|Publication number||US7827334 B2|
|Application number||US 12/146,474|
|Publication date||Nov 2, 2010|
|Priority date||Jun 26, 2008|
|Also published as||US20090327543|
|Publication number||12146474, 146474, US 7827334 B2, US 7827334B2, US-B2-7827334, US7827334 B2, US7827334B2|
|Inventors||Ross E. Teggatz, Wayne T. Chen|
|Original Assignee||Triune Ip Llc|
|Export Citation||BiBTeX, EndNote, RefMan|
|Patent Citations (12), Referenced by (4), Classifications (10), Legal Events (8)|
|External Links: USPTO, USPTO Assignment, Espacenet|
The invention relates to the interconnection among the apparatus of electronic systems for working in concert. More particularly, the invention relates to methods, apparatus, and systems for the interconnection of electronic system apparatus having one or more different communication protocols.
There are known mechanisms used for coordinating and synchronizing mutual connections among electronic system apparatus for sharing data and resources. Communications protocols are sets of standard data formats and language constructs for device identification and data representation among electronic systems. Communications protocols may be generally characterized as either low-level protocols or high-level protocols. Low-level protocols such as RS-232, I2C, SMBus, and PMBus, for example, provide relatively streamlined means for communicating a relatively limited quantity of information such as physical interface characteristics, signal characteristics, circuit parameters, state information, and error reporting. Low-level protocols are typically used in simple low-cost electronics that require basic communications such as “smart” batteries, power supplies and handheld instruments. Low-level protocols are optimized towards low-cost systems that have simple hardware logic and/or a small micro-controller. Due to their simplicity and limitations, such protocols require additional processing and/or hardware resources in order to support different types of system applications, tending to increase the complexity of the host system. This limits the efficiency of software resources on the host and their potential for reuse.
High-level protocols have been developed to support complex applications such as personal computers, telecommunications and network infrastructure. High-level protocols, for example TCP/IP (Transmission Control Protocol/Internet Protocol), have many different facilities built into the protocol such as sequencing, addressing and versioning that can support complex applications. Such protocols require sophisticated processing resources, such as 32-bit micro-processors, external memory subsystems, and media framers, to accommodate the operation of the protocol. Along with a great deal of flexibility and scalability, high-level protocols also bring a demand for significant hardware resources in order to support the protocol. This is due not only to the large size of a high-level protocol, but also due to the necessary algorithms and processing required to implement each of several included protocol layers. In a typical layered high-level protocol, each layer has an assigned function, receiving services from the layer below, and performing services for the layer above. For example, a lower layer may perform data delivery, while another layer immediately above performs connection management. Each individual layer is relatively simple, since it performs only one specific function. The overall high-level protocol architecture however, may include many layers and may be very complex.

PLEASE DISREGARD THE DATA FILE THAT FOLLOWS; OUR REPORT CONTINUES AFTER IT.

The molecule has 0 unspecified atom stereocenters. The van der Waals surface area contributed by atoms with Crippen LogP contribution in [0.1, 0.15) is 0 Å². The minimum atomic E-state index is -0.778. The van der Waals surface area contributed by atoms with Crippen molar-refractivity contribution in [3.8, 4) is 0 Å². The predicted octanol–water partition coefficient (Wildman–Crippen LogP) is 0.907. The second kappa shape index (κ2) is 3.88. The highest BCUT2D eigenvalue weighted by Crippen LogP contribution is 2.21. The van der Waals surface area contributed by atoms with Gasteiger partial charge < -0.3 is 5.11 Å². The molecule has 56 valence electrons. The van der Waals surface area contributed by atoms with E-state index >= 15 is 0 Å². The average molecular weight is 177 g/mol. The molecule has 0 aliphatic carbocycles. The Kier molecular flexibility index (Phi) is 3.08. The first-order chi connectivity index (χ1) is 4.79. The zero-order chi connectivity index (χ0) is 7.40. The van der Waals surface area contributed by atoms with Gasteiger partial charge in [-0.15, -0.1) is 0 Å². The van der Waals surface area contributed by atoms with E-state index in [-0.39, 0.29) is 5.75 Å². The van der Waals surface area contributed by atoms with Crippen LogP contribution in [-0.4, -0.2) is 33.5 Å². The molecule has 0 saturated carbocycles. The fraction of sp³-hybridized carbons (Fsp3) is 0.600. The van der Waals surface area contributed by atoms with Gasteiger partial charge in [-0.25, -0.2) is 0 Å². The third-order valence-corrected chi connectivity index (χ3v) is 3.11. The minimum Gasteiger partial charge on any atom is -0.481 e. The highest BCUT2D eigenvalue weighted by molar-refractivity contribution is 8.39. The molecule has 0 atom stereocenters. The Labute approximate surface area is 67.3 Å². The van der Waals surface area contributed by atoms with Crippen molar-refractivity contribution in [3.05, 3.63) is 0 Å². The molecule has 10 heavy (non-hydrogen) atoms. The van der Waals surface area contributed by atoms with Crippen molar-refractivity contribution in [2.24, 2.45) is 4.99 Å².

It is also known in the arts to use protocol tunneling schemes in which one protocol, usually a low-level protocol, is carried as data, or encapsulated, within another protocol, usually of a higher level. Accordingly, such a protocol tunneling system requires that the high-level system be endowed with the capability of using both the high-level “tunnel” protocol, and the low-level “tunneled” protocol. Thus, protocol tunneling may be used to combine otherwise incompatible system components, but as currently practiced in the art, nevertheless requires the inclusion of all relevant protocols within the host system.
The present invention is directed to overcoming, or at least reducing, problems present in the prior art, and contributes one or more heretofore unforeseen advantages to the art, such as providing improved integration of multi-component systems using different protocols, simplified interoperability, and reduced system development costs while providing backward-compatibility to prior art systems.
Increasingly, there is a need to coordinate among various electronic system and subsystem apparatus having various levels of sophistication and complexity. A system may include a personal computer, for example, coupled with peripheral subsystems having various communications, power, and data requirements, such as printers, telecommunications devices, or remote sensors, for example. In general, low-level protocols are not scalable enough in terms of performance and capabilities to readily meet the needs of more sophisticated applications without adding additional hardware and software complexity. Conversely, the greater level of functionality and flexibility that high-level protocols can support often requires processing, memory, and power resources that cannot be readily implemented in low-level subsystem apparatus.
Experience, observation, analysis, and careful study of challenges and problems related to the configuration and management of multi-component electronic systems have led the inventors to identify and address the need for efficient and scalable protocol methods and systems for coordinating the operation of multi-component electronic systems. Responsive to this need, the inventors have developed protocol methodologies and the associated Multi-Management Protocol (MMP) and Multi-Management Controller (MMC) described herein. In carrying out the principles of the present invention in accordance with preferred embodiments, the invention preferably uses a single physical interface and a single protocol, MMP, for providing an efficient and scalable interconnection between a host and subsystem hardware connected to the MMC. The MMP provides the host with the ability to work with numerous communications protocols, providing a scalable protocol for interconnecting and managing multiple system components. The MMP is designed to provide a layering and subclassing approach useful for grouping system components according to protocol messages and functionality. The MMP also includes support for more advanced features such as dynamic subsystem apparatus detection, relieving the host of some of the processing burden associated with maintaining connections among the apparatus of a multi-component system. The MMC acts as a conversion device providing the necessary logic hardware for mapping between a single communication bus coupled with a host, and multiple subsystem apparatus requiring equal or lower-level protocols.